P.A.M Transport, Inc. v. Faurecia Automotive Seating, Inc. et al

Filing 24

ORDER granting 7 Motion to Dismiss Case or, in the Alternative, Transfer Venue. CASE DISMISSED for want of jurisdiction. Signed by Honorable Jimm Larry Hendren on October 26, 2011. (src)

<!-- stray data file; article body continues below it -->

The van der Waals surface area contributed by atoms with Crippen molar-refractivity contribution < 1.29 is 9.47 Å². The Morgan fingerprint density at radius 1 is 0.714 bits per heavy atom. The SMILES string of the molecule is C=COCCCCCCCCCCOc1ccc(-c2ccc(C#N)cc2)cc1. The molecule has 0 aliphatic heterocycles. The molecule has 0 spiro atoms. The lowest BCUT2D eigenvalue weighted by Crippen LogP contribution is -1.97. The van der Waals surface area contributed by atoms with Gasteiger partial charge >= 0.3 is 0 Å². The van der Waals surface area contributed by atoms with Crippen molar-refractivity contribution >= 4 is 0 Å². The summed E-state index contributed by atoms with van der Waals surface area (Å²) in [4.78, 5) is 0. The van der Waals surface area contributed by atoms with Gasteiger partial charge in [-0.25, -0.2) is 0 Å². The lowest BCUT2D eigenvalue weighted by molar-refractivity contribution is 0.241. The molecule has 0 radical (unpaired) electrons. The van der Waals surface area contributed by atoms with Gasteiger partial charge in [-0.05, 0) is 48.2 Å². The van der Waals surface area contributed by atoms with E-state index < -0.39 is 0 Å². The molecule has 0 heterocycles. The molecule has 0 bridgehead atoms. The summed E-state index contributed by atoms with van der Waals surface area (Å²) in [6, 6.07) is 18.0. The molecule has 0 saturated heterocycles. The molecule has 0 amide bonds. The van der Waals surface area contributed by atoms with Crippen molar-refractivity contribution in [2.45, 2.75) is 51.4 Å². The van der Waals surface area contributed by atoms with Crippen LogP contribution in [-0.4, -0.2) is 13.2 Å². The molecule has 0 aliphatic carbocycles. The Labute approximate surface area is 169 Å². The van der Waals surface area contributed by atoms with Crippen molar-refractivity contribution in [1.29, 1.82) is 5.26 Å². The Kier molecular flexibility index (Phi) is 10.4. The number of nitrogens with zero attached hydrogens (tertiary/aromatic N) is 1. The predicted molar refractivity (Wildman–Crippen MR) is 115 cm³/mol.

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IN THE UNITED STATES DISTRICT COURT WESTERN DISTRICT OF ARKANSAS FAYETTEVILLE DIVISION P.A.M. TRANSPORT, INC. PLAINTIFF v. Case No. 11-5130 FAURECIA AUTOMOTIVE SEATING, INC.; FAURECIA USA HOLDINGS, INC.; FAURECIA INTERIOR SYSTEMS, USA, INC.; and FAURECIA RIVERSIDE, LLC DEFENDANTS ORDER Now on the consideration 26th day defendants’ of October, Motion to 2011, comes on for Dismiss or, in the Alternative, Transfer Venue (doc. #7) and the response and reply thereto. The Court, being well and sufficiently advised, finds and orders as follows: 1. The plaintiff, “P.A.M.”), filed defendants Faurecia Holdings, Inc., this P.A.M. action on Automotive Faurecia Transport, May 27, Seating, Interior Inc. (hereinafter 2011 against the Faurecia USA Inc., Systems, USA, Inc., and Faurecia Riverside, LLC. The complaint is brought under both federal question and diversity jurisdiction and asserts claims for breach of contract, action on account, and failure to pay interstate transportation charges. 1 2. lacks The instant motion to dismiss asserts that the Court personal Alternatively, jurisdiction the motion seeks against to dismiss the or defendants. transfer this matter for improper venue pursuant to a forum selection clause.1 PERSONAL JURISDICTION 3. “When personal jurisdiction is challenged, plaintiff has the burden to show that jurisdiction exists.” Burlington Industries Inc. v. Maples Industries, 97 F.3d 1100, 1102 (8th Cir. 1996) (citation omitted). “[T]he burden does not shift to the party challenging jurisdiction." Gould v. P.T. Krakatau Steel, 957 F.2d 573, 575 (8th Cir.), cert. denied 506 U.S. 908 (1992), citing Newhard, Cook & Co. v. Inspired Life Centers, Inc., 895 F.2d 1226, 1228 (8th Cir. 1990). P.A.M., as the plaintiff asserting it, has the burden of making a prima facie showing of this Court’s jurisdiction over the defendants. See First National Bank of Lewisville, Arkansas v. First National Bank of Clinton, Kentucky, 258 F.3d 727, 729 (8th Cir. 2001); Falkirk Min. Co. v. Japan Steel Works, Ltd., 906 F.2d 369, 373 (8th Cir. 1990). To ascertain whether jurisdiction exists, one must determine "(1) whether a forum’s long-arm statute permits the assertion of jurisdiction and (2) whether assertion of personal jurisdiction 1 Pursuant to the parties’ Notice of Stipulation (document #21) which was filed on October 7, 2011, the following defendants have been dismissed from this action: Faurecia USA Holdings, Inc., Faurecia Interior Systems USA, Inc., and Faurecia Riverside, LLC. The instant motion will, therefore, be analyzed with respect to the only remaining defendant, Faurecia Automotive Seating, Inc. 2 violates federal due process.” Graphics Controls Corp. v. Utah Med. Prods., Inc., 149 F.3d 1382, 1385 (Fed. Cir. 1998)(footnote omitted). Arkansas’ long-arm statute permits the assertion of jurisdiction to the extent permitted by the Due Process Clause. Ark. Code Ann. § 16-4-101(B) (Supp. 1995); see also Kilcrease v. Butler, 293 Ark. 454, 455, 739 S.W.2d 139 (1987). Therefore, the sole inquiry this Court need make is whether the exercise of personal jurisdiction is consistent with the due process clause2. See 3D Systems, Inc. V. Aarotech Laboratories, Inc., 160 F.3d 1373, 1377 (Fed. Cir. 1998); see also Epps v. Stewart Information Services Corp., 327 F.3d 642, 647 (8th Cir. 2003). “The Due Process Clause protects an individual’s liberty interest in not being subject to the binding judgments of a forum with which he has no meaningful ‘contacts, ties, or relations.’” Burger King Corp. v. Rudzewicz, 471 U.S. 462, 471-72 (1985)(quotation omitted). Due process requires sufficient “minimum contacts” between the defendant and the forum state so that “maintenance of the suit does not offend traditional notions of fair play and substantial justice.” World-Wide Volkswagon Corp. v. Woodson, 444 U.S. 286, 291-92 (1980). 2 Courts are to apply the “minimum contacts” standard developed in International Shoe and its progeny. Hilderbrand v. Steck Mfg. Co., Inc., 279 F.Supp.2d 1351, 1355 (Fed.Cir. Feb. 7, 2002). 3 To satisfy its burden, a plaintiff asserting jurisdiction must establish either specific jurisdiction or general jurisdiction. Merck & Co., Inc. v. Barr Lab., Inc., 179 F.Supp.2d 368, 371 (D.Del. 2002); Mason v. Mooney Aircraft Corp., 2003 WL 21244160 (W.D. Missouri)(Slip Opinion)(May 8, 2003)(explaining differences in two concepts). (a) General Personal Jurisdiction -- General jurisdiction arises when the defendant has continuous and systematic contacts with the state, irrespective of whether defendant’s connections are related to the particular cause of action. Helicopteros Nacionales de Colombia, S.A. v. Hall, 466 U.S. 408, 414 (1984). (b) Specific Personal Jurisdiction – Specific personal jurisdiction is distinguished from general personal jurisdiction in that specific jurisdiction usually refers to a “situation in which the cause of action arises directly from the defendant’s contacts with the forum State.” Viam Corp. v. Iowa Export-Import Trading Co., 84 F.3d 424 (C.A. Fed. 1996). 4. It appears to the Court that PAM is asserting jurisdiction under both general and specific jurisdiction theories. Accordingly, the Court will analyze the contentions together and make distinctions when and where appropriate. 5. Due process focuses on the fundamental fairness of exercising jurisdiction over a nonresident defendant, and therefore, "it is essential in each case that there be some act 4 by which the defendant purposefully avails itself of the privilege of conducting activities within the forum State, thus invoking the benefits and protections of its laws." Hanson v. Denckla, 357 U.S. 235, 253 (1958). The United States Supreme Court has held that to maintain general jurisdiction over a foreign defendant, the facts must establish “substantial” or “continuous and systematic general business contacts” with the forum state. at 416. Helicopteros, 466 U.S. Such affiliations are construed in light of the Due Process Clause which permits the Court to exercise jurisdiction only if doing so would not “offend traditional notions of fair play and substantial justice." International Shoe Co. v. Washington, 326 U.S. 310, 316 (1945). That is, a defendant must “reasonably anticipate being haled into court” in the remote forum. World-Wide Volkswagon Corp. v. Woodson, 444 U.S. 286, 297 (1980). While lack of physical presence in a state cannot alone defeat jurisdiction, “random,” “fortuitous,” or “attenuated” contacts do not count in the minimum contacts calculus. King Corp. v. Rudzewicz, 471 U.S. 462, 475 (1985). Burger If a party is amenable to general jurisdiction, then it can be said that it has such numerous contacts with the forum that it may be haled into court in that forum even for a suit not arising out of its forum contacts. See Helicopteros, 466 U.S. at 416. 5 A showing of contacts alone, however, is not enough; a foreign defendant may still defeat jurisdiction by marshaling a compelling case that its exercise would be unreasonable or contrary to concepts of fair play and substantial justice. Corp., 84 F.3d at 429. Viam “The test of unreasonableness is a multi-factored balancing test that weighs any burdens on the defendant, against various countervailing considerations, including the plaintiff’s interest in a convenient forum and the forum state’s interest in resolving conflicts flowing from instate events.” U.S. at 477. Id., citing Burger King Corp. v. Rudzewicz, 471 For these reasons, a “plaintiff must show significantly more than mere minimum contacts to establish general jurisdiction.” Molnlycke Health Care AB v. Dumex Medical Surgical Prod., Ltd., 64 F.Supp.2d 448, 450 (E.D. Pa. 1999). Once a defendant’s contacts with the forum have been established, the Court considers the following factors in deciding whether to exercise jurisdiction: (1) the nature and quality of defendant’s contacts with the forum state; (2) the quantity of such contacts; (3) the relation of the cause of action to the contacts; (4) the interest of the forum state in providing a forum for its residents; and 6 (5) the convenience of the parties. Epps, 327 F.3d at 648, citing Burlington Industries, Inc. v. Maple Industries, Inc., 97 F.3d 1100, 1102 (8th Cir. 1996)(addt’l citations omitted). In applying these factors, the central inquiry is the “relationship among the defendant, the forum and the litigation.” Land-O-Nod Co. v. Bassett Furniture, Inc., 708 F.2d 1338, 1340 (8th Cir. 1983)(quoting Shaffer v. Heitner, 433 U.S. 186, 204 (1977)). Finally, even where a jurisdictional threshold can be established, “personal jurisdiction may be defeated if its exercise would be unreasonable” and in making this determination, the Court considers factors such as (a) the burden on the defendant; (b) the interest of the forum state; © the plaintiff’s interest in obtaining relief; (d) the interstate judicial system’s interest in obtaining the most efficient resolution of controversies; and (e) the shared interest of the several states in furthering fundamental substantive social policy. Asahi, 480 U.S. at 113-14; Falkirk Mining Co. v. Japan Steel Works, Ltd., 906 F.2d 369, 374 (8th Cir. 1990). 6. The plaintiff’s complaint asserts that Faurecia Automotive Seating, Inc. (hereinafter “Faurecia”) is in breach of contract for failure to pay certain charges related to interstate transportation services which P.A.M. provided to Faurecia. The complaint states that “Faurecia conducts business 7 in Arkansas and is subject to personal jurisdiction in Arkansas.” (a) In response, Faurecia contends that it lacks sufficient contacts with the State of Arkansas to be subjected to personal jurisdiction in this Court. In support of this contention, Faurecia argues3: * that it was “not involved in business in Arkansas;” * that the relationship between the parties originated via a third-party logistics firm out of Ohio; and, * that although PAM provided interstate transportation services transporting Faurecia materials to and from various Faurecia facilities, Faurecia had no Arkansas facilities. (b) PAM counters by asserting -- through affidavit testimony: * that Faurecia and PAM negotiated extensively through electronic mail and other communications concerning the terms of a Master Transportation Service Agreement; * that Faurecia was regularly engaged in communications with Hopkins, who is PAM’s Vice President of Sales and Marketing and located in PAM’s corporate headquarters in Tontitown, Arkansas, about the interstate transportation services provided by PAM; * that PAM hauled at least 60 of the unpaid shipments identified in its Complaint from Mexico to Sterling Heights, 3 The defendants’ statements concerning their lack of contacts with the State of Arkansas are made solely in their briefing and are not supported by affidavit testimony. 8 Michigan, or from Sterling Heights, Michigan, to Mexico and all shipments traveled extensively in the State of Arkansas; and, * that at least 73 of the unpaid shipments upon which PAM makes claim for detention charges also traveled this same route and extensively in the State of Arkansas. The foregoing assertions appear to focus on the contention that the Court has specific personal jurisdiction over Faurecia. © PAM further argues that Faurecia has contacts with the State of Arkansas sufficient to support general personal jurisdiction because: * Faurecia is the sixth largest auto parts supplier in the world; and is the 9th largest automotive supplier in North America; * Faurecia’s North America sales exceeded $3.4 billion in 2010; and, * Faurecia’s own web site proclaims “Every Car Has A Bit of Faurecia.” 7. The Court will first discuss the argument asserting general personal jurisdiction. Although PAM argues that general personal jurisdiction is satisfied because auto parts manufactured by Faurecia are ultimately included in cars sold extensively in the State of Arkansas, this “stream of commerce” argument is not an adequate basis for the exercise of general jurisdiction and the Court rejects it. 9 As established by Goodyear Dunlop Tires Operations, S.A. v. Brown, “[s]uch a connection does not establish the ‘continuous and systematic’ affiliation necessary” for general jurisdiction. Accordingly, the Court rejects this contention. 8. The Court now turns to an analysis of PAM's arguments asserting specific personal jurisdiction. (a) PAM argues that specific personal jurisdiction is present due to the contract negotiations between the parties. This contention is not persuasive. Applicable case law indicates that “‘[m]erely entering into a contract with a forum resident does not provide the requisite contacts between a (nonresident) defendant and the forum state.’” Scullin Steel Co. v. National Ry. Utilization Corp., 676 F.2d 309, 313 (C.A. Mo. 1982)(citing Iowa Electric Light & Power Co. v. Atlas Corp., 603 F.2d 1301, 1303)). And, “[c]ontact by phone or mail is insufficient to justify exercise of personal jurisdiction under the due process clause.” Porter v. Berall, 293 F.3d 1073, 1076 (8th Cir. 2002). (b) PAM further argues that, since it hauled the shipments of Faurecia’s products extensively through the State of Arkansas, those activities provide sufficient contacts with the State to support jurisdiction. However, the case law again counsels otherwise -- holding that “[t]he unilateral activity of those who claim some relationship with a nonresident defendant 10 cannot satisfy the requirement of contact with the forum State.” Hanson v. Denckla, 357 U.S. 235, 253 (1958). “The critical relationship is that ‘among the defendant, the forum, and the litigation.’” Scullin Steel, 676 F.2d at 313 (quoting Shaffer v. Heitner, 433 U.S. 186, 204 (1977)). 131 S.Ct. 2846, 2851 (2011). The Court, therefore, concludes that the arguments advanced by PAM in support of either general or specific jurisdiction are unavailing and that it does not, in fact, have jurisdiction of Faurecia in this matter. VENUE 9. Faurecia also argues that the plaintiff’s complaint should be dismissed or transferred for improper venue pursuant to FRCP 12(b)(3) and/or 12(b)(6) based on a forum selection clause. Because the Court has concluded that personal jurisdiction is lacking, it will not address this argument but, rather, leave it for a court with proper jurisdiction. IT IS THEREFORE ORDERED that defendants’ Motion to Dismiss or, in the Alternative, Transfer Venue (doc. #7) is hereby GRANTED and that this case is dismissed for want of jurisdiction. IT IS SO ORDERED. /s/ Jimm Larry Hendren JIMM LARRY HENDREN UNITED STATES DISTRICT JUDGE 11